noa patricksandwichessandwich peoplemaxmike handing out baked stuff

     Messages from India that came in my inbox:

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I might add: Feed All  Break Bread Together  Stop the Evictions Free the Land

Please contact us if you are interested in volunteering, especially if you  are interested in gardening and learning about urban food production in a back yard garden and helping to create a free neighborhood garden resource center.

 


Just after we closed the Free Farm  around January 1st I had a vision of these words “As Is”.  As is is beautiful and the words for me conjure up warm and fuzzy feelings. Like going to the As Is thrift store, where you root around for something, you don’t know what it is, and then you come up with something fabulous that you didn’t know you needed or wanted. But it is beautiful and glorious! As Is means no guarantees. You get what you got. You accept yourself too As Is….this is important for me to remember because I am often so hard on myself.

So we take the universe As Is, the same message I got a while back about the word “Surrender”.  This doesn’t mean you don’t put in effort to change things for the better, but that all we do is part of the As Is.

Since the Free Farm has closed I have been busy just cleaning up, putting away some of the things we kept for future farming projects, getting ready to go back to where the Free Farm Stand started, in my backyard and growing food there to share with neighbors. I don’t have a schedule yet for what days I will be gardening, but I am more than happy to have company and of course I will share my skills on urban food production with anyone who shows up. Send me an email if you are interested and let me know what afternoons work best.

The Free Farm Stand was closed for two weeks after Christmas and then reopened. Because of the season, we haven’t been collecting as much produce from the farmer’s market and right now there is very little hecka local produce. Thanks to a  small grant from the Pollination Project we will be soon opening our information booth at the stand to help promote urban gardening and eating a plant based diet and everything in between.  We are also in the planning stages for creating a puppet show at the booth with the idea that puppets can get across information in a fun way. Contact us if you want to get involved.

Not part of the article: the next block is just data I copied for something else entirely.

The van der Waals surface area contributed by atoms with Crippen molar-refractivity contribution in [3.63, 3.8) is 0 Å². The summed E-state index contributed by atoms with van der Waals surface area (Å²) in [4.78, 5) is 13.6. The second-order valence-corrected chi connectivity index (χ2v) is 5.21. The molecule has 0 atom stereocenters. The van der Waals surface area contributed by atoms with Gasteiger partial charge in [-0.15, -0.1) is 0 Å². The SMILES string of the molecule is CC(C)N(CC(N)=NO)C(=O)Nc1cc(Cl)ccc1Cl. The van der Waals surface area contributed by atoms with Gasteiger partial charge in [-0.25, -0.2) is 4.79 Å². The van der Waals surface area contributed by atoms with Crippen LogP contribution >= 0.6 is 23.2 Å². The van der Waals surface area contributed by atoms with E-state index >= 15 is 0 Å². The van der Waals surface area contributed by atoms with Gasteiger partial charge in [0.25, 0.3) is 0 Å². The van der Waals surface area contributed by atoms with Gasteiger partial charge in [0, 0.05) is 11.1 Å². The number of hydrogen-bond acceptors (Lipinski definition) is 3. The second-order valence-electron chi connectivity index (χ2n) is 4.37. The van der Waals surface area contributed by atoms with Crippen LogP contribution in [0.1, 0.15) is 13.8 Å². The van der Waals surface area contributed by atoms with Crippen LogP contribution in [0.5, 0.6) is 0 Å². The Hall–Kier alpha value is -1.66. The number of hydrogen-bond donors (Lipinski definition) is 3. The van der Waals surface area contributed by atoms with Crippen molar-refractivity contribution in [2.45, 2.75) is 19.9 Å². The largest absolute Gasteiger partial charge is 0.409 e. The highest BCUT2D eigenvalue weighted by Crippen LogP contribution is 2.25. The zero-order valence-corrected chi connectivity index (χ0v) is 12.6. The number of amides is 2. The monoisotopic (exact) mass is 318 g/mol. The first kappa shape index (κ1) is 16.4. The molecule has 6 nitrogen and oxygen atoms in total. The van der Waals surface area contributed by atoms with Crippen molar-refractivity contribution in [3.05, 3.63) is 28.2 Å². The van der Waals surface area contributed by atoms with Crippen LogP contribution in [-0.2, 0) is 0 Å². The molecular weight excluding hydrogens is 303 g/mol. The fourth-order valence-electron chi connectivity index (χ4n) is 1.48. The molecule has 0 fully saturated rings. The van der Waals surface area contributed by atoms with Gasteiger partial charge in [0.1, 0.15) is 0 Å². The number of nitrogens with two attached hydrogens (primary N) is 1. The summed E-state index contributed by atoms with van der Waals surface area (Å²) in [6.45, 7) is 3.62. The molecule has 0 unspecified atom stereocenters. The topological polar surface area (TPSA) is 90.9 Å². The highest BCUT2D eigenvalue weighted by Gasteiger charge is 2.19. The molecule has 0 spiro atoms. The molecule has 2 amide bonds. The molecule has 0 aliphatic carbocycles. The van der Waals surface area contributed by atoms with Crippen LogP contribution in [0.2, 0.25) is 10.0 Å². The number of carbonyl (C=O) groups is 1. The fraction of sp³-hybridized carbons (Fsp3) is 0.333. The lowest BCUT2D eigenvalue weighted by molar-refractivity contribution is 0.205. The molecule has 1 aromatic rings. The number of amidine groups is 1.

After we closed the Free Farm and replanted it around the city Esperanza Gardens finally got word that they needed to leave it’s vacant property by the end of January. They knew it was coming and thankfully all the trees  and plants got dug up and moved out. That was another beautiful garden that I was involved in I am sad to see it go.  Yesterday I just found out that a large farm in the city  that I adore might go away. Little City Gardens has had a month to month lease on the beautiful property it sits on and now it is officially on the market. You can read about it here  at their blog and it has a link to a realtor who is selling it. On Zillow’s site it says the sale is pending though I don’t know if that is accurate.

I would love it if the Free Farm could move there, but I would equally be happy if the land just remained a farm and was not developed. I have no clue as how to stop the development here, how we could acquire the land and take it off the market:  it seems we need an angel investor or benefactor. Someone who feels we need to preserve something so wonderful and sweet as this spot and or is also passionate about food justice like we are. Angels stand up now!

Here are a few photos from the stand last week:P1010001Thanks to neighbors like these we had a little Hecka Local from their backyard

P1010002Boobs4Food came out and helped (http://www.boobs4food.com/)

Lots of  families with kids come by:

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 Norma who volunteers at the Stand asked me to get the word out about this event:

Do you know Monsanto?

COME TO JOIN US IN A WONDERFUL EVENING OF ART, WORKSHOPS, FOOD DOCUMENTARIES, INFORMATION ABOUT THE TRUE FACE OF MONSANTO AND CELEBRATE THE OPPPOSITION OF GMO’S IN LA MISSION

SATURDAY FEBRUARY 1ST

3PM-8PM @ 24TH AND MISSION